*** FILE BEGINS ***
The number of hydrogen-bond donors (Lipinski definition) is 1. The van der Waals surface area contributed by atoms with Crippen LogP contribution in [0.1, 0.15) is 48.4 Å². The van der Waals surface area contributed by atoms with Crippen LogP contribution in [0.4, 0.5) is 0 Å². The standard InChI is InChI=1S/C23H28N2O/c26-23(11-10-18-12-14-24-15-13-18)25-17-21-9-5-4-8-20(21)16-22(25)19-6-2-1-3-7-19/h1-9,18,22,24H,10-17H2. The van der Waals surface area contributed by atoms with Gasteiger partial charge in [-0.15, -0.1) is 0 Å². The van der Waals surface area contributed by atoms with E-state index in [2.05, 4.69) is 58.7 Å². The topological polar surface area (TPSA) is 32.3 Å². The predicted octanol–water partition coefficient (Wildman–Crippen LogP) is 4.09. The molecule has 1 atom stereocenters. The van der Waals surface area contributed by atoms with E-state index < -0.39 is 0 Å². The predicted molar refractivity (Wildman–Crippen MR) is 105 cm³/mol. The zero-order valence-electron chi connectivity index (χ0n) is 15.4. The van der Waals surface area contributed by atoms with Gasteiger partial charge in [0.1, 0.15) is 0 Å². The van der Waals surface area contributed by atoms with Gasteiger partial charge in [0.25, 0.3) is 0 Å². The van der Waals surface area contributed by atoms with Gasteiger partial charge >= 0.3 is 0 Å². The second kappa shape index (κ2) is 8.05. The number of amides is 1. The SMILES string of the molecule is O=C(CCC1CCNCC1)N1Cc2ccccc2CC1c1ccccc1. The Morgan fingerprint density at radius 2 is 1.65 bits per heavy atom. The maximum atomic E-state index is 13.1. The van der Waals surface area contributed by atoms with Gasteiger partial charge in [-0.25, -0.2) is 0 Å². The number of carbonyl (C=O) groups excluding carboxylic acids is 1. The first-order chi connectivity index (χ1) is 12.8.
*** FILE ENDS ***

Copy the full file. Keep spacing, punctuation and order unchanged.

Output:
The number of hydrogen-bond donors (Lipinski definition) is 1. The van der Waals surface area contributed by atoms with Crippen LogP contribution in [0.1, 0.15) is 48.4 Å². The van der Waals surface area contributed by atoms with Crippen LogP contribution in [0.4, 0.5) is 0 Å². The standard InChI is InChI=1S/C23H28N2O/c26-23(11-10-18-12-14-24-15-13-18)25-17-21-9-5-4-8-20(21)16-22(25)19-6-2-1-3-7-19/h1-9,18,22,24H,10-17H2. The van der Waals surface area contributed by atoms with Gasteiger partial charge in [-0.15, -0.1) is 0 Å². The van der Waals surface area contributed by atoms with E-state index in [2.05, 4.69) is 58.7 Å². The topological polar surface area (TPSA) is 32.3 Å². The predicted octanol–water partition coefficient (Wildman–Crippen LogP) is 4.09. The molecule has 1 atom stereocenters. The van der Waals surface area contributed by atoms with E-state index < -0.39 is 0 Å². The predicted molar refractivity (Wildman–Crippen MR) is 105 cm³/mol. The zero-order valence-electron chi connectivity index (χ0n) is 15.4. The van der Waals surface area contributed by atoms with Gasteiger partial charge in [0.1, 0.15) is 0 Å². The van der Waals surface area contributed by atoms with Gasteiger partial charge in [0.25, 0.3) is 0 Å². The van der Waals surface area contributed by atoms with Gasteiger partial charge >= 0.3 is 0 Å². The second kappa shape index (κ2) is 8.05. The number of amides is 1. The SMILES string of the molecule is O=C(CCC1CCNCC1)N1Cc2ccccc2CC1c1ccccc1. The Morgan fingerprint density at radius 2 is 1.65 bits per heavy atom. The maximum atomic E-state index is 13.1. The van der Waals surface area contributed by atoms with Gasteiger partial charge in [-0.25, -0.2) is 0 Å². The number of carbonyl (C=O) groups excluding carboxylic acids is 1. The first-order chi connectivity index (χ1) is 12.8.